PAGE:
After the jump, learn about the best patent search system updates and new tools of 2012, as well as a unique resource for professionals who review patent file histories!

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How Major Patent Search Systems will Implement the CPC

The full roll out of the Cooperative Patent Classification (CPC) is less than a month away, and the classification search options for US and EP patent publications will soon change drastically for prior art searchers.  After January 1, 2013, the CPC will completely replace ECLA, and all US published applications will carry CPC classifications.  The EPO and USPTO released a “CPC launch package” back in October which contained the complete CPC scheme, any finalized CPC definitions, and an ECLA-to-CPC-to-IPC concordance. The USPTO and EPO have been thoroughly preparing for the transition to the CPC, but how are the distributors of major patent search systems preparing for the implementation of the CPC?  From the Major Recent Updates sections of the Intellogist Reports, I’ve compiled a quick guide on how Espacenet, Orbit.com, TotalPatent, Thomson Innovation, PatBase, and Dialog will make the CPC searchable within each of their systems.

Continue reading to learn how each of these major patent search platforms will handle the new Cooperative Patent Classification!
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Search Resource Round-Up: EAST Training Package, 7 New Patent Translate Languages, and SureChem Direct!

Intellogist isn’t able to hand out candy during Halloween, but we do have some treats ready.  Instead of candy corn (who needs more of that, anyways?) we have a variety of useful patent search resources for you to sink your teeth into.  During a recent foray onto the USPTO website, I noticed that there was now an introductory training package available for EAST (Examiner Automated Search Tool), so we’ll take a quick look at this helpful learning resource.  Patent search professionals are constantly on the lookout for updates to both free and subscription patent search tools which may improve their prior art searches, so I was excited to hear about two such updates: the recent release of the chemical patent search product SureChemDirect and the addition of seven languages to the Patent Translate tool on Espacenet.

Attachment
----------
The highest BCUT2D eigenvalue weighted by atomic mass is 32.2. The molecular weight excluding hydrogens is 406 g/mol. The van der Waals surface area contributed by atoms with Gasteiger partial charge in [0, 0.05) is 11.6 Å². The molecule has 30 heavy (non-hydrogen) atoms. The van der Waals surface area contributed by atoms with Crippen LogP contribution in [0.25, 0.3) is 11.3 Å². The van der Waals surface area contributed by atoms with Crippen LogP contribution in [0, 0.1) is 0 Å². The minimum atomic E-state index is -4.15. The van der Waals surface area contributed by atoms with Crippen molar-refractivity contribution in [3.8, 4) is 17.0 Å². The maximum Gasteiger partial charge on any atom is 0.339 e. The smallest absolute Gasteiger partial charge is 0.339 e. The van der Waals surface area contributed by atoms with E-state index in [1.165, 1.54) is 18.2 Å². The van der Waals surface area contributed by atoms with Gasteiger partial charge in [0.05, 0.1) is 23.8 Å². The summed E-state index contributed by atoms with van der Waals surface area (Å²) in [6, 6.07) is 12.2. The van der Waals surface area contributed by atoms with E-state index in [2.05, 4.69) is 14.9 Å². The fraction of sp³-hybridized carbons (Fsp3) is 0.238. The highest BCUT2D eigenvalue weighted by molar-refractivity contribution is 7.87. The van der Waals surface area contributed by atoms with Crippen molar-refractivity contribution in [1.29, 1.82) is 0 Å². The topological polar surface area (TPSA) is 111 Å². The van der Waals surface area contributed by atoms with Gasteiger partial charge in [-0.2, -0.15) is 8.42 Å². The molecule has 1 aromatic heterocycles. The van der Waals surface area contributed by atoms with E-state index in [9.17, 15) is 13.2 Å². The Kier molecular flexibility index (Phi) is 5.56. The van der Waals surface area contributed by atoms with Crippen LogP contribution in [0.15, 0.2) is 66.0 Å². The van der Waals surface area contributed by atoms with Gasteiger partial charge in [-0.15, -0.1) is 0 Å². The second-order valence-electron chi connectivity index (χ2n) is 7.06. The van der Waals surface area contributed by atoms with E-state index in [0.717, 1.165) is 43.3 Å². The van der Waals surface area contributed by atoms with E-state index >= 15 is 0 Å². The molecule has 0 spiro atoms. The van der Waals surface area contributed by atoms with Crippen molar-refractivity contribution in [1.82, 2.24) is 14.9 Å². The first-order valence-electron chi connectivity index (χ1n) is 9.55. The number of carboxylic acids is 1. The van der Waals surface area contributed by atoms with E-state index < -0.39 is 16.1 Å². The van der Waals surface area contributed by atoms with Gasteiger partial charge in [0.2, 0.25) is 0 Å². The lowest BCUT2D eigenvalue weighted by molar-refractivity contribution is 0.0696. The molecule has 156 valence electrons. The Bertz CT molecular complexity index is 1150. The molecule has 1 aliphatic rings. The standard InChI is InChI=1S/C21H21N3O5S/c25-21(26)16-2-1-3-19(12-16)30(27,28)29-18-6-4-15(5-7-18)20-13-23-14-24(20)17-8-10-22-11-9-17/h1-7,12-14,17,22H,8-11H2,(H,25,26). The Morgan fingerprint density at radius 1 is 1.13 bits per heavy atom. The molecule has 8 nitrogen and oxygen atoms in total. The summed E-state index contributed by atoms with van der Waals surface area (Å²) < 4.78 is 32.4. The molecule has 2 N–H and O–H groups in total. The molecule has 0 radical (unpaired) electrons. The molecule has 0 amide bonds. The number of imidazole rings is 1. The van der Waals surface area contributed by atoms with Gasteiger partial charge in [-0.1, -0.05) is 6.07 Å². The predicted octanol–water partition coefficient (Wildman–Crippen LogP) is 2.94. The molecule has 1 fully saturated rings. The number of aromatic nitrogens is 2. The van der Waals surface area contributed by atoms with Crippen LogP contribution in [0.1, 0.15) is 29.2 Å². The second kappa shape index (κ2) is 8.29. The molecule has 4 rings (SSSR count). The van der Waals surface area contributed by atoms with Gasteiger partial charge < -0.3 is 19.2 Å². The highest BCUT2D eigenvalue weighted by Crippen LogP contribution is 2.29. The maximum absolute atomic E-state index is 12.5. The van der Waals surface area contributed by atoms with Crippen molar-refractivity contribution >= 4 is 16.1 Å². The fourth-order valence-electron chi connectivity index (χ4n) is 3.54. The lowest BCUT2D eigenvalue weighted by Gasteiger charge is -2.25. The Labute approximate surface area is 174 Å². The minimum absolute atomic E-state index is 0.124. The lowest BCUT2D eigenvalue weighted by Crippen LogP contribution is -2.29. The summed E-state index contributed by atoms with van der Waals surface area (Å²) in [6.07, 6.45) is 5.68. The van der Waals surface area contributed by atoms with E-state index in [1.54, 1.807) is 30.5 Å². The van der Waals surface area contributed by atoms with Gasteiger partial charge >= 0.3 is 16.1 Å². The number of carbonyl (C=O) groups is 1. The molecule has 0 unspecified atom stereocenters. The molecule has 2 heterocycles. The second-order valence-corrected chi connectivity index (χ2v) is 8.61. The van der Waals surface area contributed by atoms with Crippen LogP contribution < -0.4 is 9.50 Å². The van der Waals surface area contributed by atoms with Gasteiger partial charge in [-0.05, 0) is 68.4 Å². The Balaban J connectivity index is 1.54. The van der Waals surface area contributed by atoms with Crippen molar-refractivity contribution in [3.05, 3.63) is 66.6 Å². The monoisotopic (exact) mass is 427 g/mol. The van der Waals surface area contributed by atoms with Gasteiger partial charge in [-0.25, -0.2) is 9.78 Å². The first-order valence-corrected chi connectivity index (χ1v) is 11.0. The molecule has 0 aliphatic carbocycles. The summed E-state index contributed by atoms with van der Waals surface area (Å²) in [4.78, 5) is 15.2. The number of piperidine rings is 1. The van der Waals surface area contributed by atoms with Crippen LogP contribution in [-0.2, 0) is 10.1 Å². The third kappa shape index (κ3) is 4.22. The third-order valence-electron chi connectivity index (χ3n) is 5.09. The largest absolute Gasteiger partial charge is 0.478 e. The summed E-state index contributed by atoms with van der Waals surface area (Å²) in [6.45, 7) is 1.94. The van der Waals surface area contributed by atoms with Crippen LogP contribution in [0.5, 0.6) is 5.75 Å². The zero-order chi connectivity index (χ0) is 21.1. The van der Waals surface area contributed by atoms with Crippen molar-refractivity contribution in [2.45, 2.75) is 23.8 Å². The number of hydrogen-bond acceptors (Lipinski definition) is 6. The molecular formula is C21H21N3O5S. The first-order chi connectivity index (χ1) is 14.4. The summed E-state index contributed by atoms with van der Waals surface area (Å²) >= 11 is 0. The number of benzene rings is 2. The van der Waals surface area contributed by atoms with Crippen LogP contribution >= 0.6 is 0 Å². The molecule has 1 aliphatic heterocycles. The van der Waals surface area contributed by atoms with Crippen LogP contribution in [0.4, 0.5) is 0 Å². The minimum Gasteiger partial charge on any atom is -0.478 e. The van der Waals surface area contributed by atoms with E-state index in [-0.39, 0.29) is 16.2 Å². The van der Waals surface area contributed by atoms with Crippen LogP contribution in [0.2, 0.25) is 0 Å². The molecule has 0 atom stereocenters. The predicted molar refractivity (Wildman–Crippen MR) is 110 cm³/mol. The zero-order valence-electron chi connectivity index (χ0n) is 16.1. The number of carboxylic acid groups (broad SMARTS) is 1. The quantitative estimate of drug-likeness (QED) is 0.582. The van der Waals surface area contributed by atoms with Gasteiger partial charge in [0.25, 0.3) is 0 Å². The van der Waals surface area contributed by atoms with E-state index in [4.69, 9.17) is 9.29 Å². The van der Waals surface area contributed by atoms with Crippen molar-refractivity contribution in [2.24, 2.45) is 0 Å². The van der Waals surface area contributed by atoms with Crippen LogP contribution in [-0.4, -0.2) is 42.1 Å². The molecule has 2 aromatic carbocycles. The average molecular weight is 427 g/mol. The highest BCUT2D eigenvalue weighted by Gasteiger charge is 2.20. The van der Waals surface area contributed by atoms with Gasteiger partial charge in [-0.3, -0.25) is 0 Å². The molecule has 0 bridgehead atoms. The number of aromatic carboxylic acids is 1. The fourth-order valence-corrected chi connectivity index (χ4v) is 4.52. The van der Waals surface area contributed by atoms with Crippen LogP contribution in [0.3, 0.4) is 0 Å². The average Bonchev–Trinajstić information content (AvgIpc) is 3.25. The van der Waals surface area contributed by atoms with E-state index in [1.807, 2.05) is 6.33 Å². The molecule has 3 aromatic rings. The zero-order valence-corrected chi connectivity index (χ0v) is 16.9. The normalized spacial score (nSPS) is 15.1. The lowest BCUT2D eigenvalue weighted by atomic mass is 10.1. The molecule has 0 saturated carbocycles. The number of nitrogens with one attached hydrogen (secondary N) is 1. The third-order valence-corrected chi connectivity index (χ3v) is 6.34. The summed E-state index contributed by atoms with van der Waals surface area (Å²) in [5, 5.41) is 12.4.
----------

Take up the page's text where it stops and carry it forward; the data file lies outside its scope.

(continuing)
Continue reading for a round-up of patent search news and resources: the EAST training package, SureChemDirect, and the new languages on Patent Translate!
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Candy ECLA Classifications

Soon the EPO will bid a fond farewell to the European Classification System (ECLA), which has already been frozen as of July 2012 and will soon be replaced by the  Cooperative Patent Classification System (CPC).  The full rollout for the CPC is January 1, 2013, but the EPO and USPTO have already released the complete CPC scheme, some finalized CPC definitions and an ECLA-to-CPC-to-IPC concordance in a recent “CPC launch package.”  Professional patent searchers will need to stay familiar with ECLA, since important patent prior art may have ECLA classification which will serve as a useful search tool.  Just in time for Halloween, let’s take a look at the sweetest ECLA classes, as well as some of the patents classified with these candy-themed codes!

After the jump, sample the sugariest ECLA class and sub-classes!
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Patent Search Updates from the EPO: New Features on Espacenet and the Full Scheme of the CPC